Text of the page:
When you think about ways to connect with others, some typical activities may come to mind – meeting at events, using Facebook or Twitter, sending emails, or perhaps even creating a website. But there’s one powerful way to connect with new contacts that you may be missing out on, or not taking seriously enough: LinkedIn.
As of April 2014, LinkedIn has more than 300 million members around the world. Additionally, according to a recent social media usage study, 40% of LinkedIn users log in at least once per day. If you are not using this powerful network to its fullest advantage, you may be missing out on opportunities to establish and grow connections with valuable business contacts.
Here are a few ways that you can optimize your LinkedIn profile page to encourage additional business connections, which may help you make more contacts and find new business.
Can your social media activity play a role in determining your credit score?
At the moment, credit scores in the US are determined by five factors, none of which have anything to do with your online activity. However, according to a report from the Wall Street Journal, some lenders are beginning to use Facebook and other social media sites to verify the identities or worthiness of loan or credit applicants.
Surprisingly, for some lenders, this kind of behavior is nothing new. Read on to learn how some companies are using your social media profiles or activity to determine whether or not you have a high “social credit score” and are worth the risk of a loan.
For as long as content marketing and social media marketing have worked together, there has always been a slight hesitation when sharing content you didn’t create. You may wonder, “how is this helping me?”
Though it is best practice to share and share alike, it is often difficult to see the effectiveness of sharing content from sources other than from your own domain. Valuable visitors going anywhere but your website can often seem counterintuitive. Fortunately, the folks at Sniply, July’s tool of the month, made it their goal to bring the traffic you’ve been sending out into the depths of the Internet back to your own site.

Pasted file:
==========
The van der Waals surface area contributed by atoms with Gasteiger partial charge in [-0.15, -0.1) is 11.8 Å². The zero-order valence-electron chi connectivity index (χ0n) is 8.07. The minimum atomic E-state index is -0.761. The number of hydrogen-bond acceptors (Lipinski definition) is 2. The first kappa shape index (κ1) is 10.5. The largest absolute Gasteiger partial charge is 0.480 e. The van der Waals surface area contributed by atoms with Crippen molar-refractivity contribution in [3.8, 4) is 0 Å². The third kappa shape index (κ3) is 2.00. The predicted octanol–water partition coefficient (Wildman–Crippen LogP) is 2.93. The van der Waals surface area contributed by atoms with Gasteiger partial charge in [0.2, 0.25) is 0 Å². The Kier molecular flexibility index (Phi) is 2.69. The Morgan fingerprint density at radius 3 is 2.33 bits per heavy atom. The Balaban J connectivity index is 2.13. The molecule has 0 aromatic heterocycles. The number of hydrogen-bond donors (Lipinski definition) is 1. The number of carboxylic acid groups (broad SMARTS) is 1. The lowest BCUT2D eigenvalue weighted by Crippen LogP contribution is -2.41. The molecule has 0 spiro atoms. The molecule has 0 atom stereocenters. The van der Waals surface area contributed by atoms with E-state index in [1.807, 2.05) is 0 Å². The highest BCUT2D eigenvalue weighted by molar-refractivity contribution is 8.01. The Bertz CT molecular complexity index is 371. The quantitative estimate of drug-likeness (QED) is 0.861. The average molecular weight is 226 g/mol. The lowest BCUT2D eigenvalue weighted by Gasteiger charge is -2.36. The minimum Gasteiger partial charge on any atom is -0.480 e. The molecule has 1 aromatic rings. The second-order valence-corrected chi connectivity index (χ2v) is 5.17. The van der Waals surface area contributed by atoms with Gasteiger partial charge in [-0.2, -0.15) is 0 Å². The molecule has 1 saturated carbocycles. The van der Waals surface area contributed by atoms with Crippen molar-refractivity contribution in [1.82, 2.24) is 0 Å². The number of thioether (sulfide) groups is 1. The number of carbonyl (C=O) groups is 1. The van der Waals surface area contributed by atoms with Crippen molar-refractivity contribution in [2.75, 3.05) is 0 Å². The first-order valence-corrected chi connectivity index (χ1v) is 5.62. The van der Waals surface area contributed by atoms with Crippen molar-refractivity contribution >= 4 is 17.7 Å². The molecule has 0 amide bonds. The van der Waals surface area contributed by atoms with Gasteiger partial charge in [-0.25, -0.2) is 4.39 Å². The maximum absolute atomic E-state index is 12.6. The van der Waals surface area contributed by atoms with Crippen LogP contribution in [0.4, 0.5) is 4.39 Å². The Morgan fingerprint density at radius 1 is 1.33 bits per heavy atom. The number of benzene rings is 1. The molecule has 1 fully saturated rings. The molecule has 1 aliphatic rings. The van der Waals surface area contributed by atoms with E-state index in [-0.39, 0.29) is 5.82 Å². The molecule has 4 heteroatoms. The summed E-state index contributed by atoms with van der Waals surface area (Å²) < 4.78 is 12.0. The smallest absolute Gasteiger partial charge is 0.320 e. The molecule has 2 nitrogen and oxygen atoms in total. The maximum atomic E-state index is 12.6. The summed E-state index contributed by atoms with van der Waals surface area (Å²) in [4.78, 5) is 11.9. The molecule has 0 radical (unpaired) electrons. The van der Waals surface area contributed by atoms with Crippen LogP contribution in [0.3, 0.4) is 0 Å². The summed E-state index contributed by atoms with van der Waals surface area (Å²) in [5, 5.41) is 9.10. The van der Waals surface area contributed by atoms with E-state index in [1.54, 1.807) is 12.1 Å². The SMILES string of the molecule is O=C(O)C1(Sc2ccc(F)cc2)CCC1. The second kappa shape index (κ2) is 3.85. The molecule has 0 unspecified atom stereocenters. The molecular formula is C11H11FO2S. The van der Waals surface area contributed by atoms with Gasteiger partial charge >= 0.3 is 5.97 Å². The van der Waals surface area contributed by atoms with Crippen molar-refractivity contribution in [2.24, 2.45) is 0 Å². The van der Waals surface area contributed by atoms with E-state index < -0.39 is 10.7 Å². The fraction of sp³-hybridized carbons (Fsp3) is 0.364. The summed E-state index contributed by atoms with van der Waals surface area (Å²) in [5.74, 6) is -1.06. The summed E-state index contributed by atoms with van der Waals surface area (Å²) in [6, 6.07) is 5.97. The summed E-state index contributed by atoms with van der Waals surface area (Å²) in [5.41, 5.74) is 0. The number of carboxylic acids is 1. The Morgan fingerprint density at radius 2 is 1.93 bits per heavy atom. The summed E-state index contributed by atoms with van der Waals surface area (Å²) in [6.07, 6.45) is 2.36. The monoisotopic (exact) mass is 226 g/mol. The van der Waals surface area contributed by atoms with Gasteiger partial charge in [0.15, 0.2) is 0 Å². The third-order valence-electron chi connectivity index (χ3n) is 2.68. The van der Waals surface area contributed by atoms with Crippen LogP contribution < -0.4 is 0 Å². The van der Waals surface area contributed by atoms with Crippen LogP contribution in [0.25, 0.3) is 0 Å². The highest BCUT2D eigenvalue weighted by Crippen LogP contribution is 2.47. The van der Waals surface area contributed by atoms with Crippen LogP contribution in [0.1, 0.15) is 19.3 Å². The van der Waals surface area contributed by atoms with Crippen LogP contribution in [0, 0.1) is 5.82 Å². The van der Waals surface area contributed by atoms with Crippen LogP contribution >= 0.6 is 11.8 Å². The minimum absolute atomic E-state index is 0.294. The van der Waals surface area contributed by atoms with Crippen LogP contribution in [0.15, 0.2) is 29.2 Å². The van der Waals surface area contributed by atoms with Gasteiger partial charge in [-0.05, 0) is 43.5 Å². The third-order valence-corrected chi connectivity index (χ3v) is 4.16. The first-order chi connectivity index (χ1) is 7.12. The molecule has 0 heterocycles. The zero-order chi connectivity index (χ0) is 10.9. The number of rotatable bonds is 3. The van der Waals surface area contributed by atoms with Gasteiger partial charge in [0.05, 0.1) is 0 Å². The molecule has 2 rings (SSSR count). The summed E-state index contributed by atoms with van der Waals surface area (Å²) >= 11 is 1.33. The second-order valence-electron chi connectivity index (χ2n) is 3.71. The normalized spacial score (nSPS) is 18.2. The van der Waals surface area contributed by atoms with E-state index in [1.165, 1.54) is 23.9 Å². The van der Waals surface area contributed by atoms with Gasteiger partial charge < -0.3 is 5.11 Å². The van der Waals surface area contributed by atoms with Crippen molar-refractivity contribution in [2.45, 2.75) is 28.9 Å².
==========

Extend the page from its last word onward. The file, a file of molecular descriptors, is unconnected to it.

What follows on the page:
Update: Sniply increased it’s awesomeness this past week by giving our readers a very generous offer. Use the coupon code “sniplyfan” and you will get a 20% discount on any plan for a lifetime! More details below.
Social media essentially hands everyone a megaphone, and it can make it more challenging for businesses to manage their image if something goes wrong. But just as social media makes marketing more authentic, it also enables businesses to respond to a crisis in an especially effective manner.
The trick, of course, is knowing what to do, where and when. Here are some examples of the kinds of crises you may encounter online, as well as guidelines for using each social media network appropriately to manage different issues that may occur there.
The value of a social share varies as time goes on, yet there is always a push to increase your social reach. Who couldn’t use a little boost in their social media promotions? That is why June’s tool of the month is CoPromote.
No matter what industry you categorize yourself in, you will always desire to have more likes, fans, and followers. Content you create can perform rather disappointingly on Facebook and Twitter. Maybe if you had more followers, or just one retweet from that industry figure you admire, you would greatly improve your website’s traffic. Thankfully, tools like CoPromote strive to improve your social media performance.
Amid the loss of organic Page reach on Facebook, the introduction of a “mute” button on Twitter, and the split of Foursquare into two separate apps, one social media platform is thriving: Pinterest.
A recent study published by RJMetrics contains some very interesting data about the usage and retention rate of Pinterest. Perhaps the most surprising part of their data was the discovery that 84% of female users who signed up four years ago are still using the site. In fact, women actually grow more active on Pinterest over time.
For a social media network — or for any website, really — this is an amazing user retention rate. Compare this data to studies showing that only 10.7% of Twitter users who signed up in 2012 are still active on the site. It’s hard to keep someone’s attention for four minutes, much less for four years. But Pinterest is doing it.
If you aren’t already using Pinterest to promote your brand or business online, or aren’t taking it seriously, you have many reasons to start. Even if you’re not an ecommerce company, or your target audience isn’t women, there are distinct advantages to utilizing this social media platform along with — or even more than — old favorites like Facebook. Here are three convincing reasons you should be using Pinterest to promote your business, plus a few examples of out-of-the-box pinning you can try for yourself.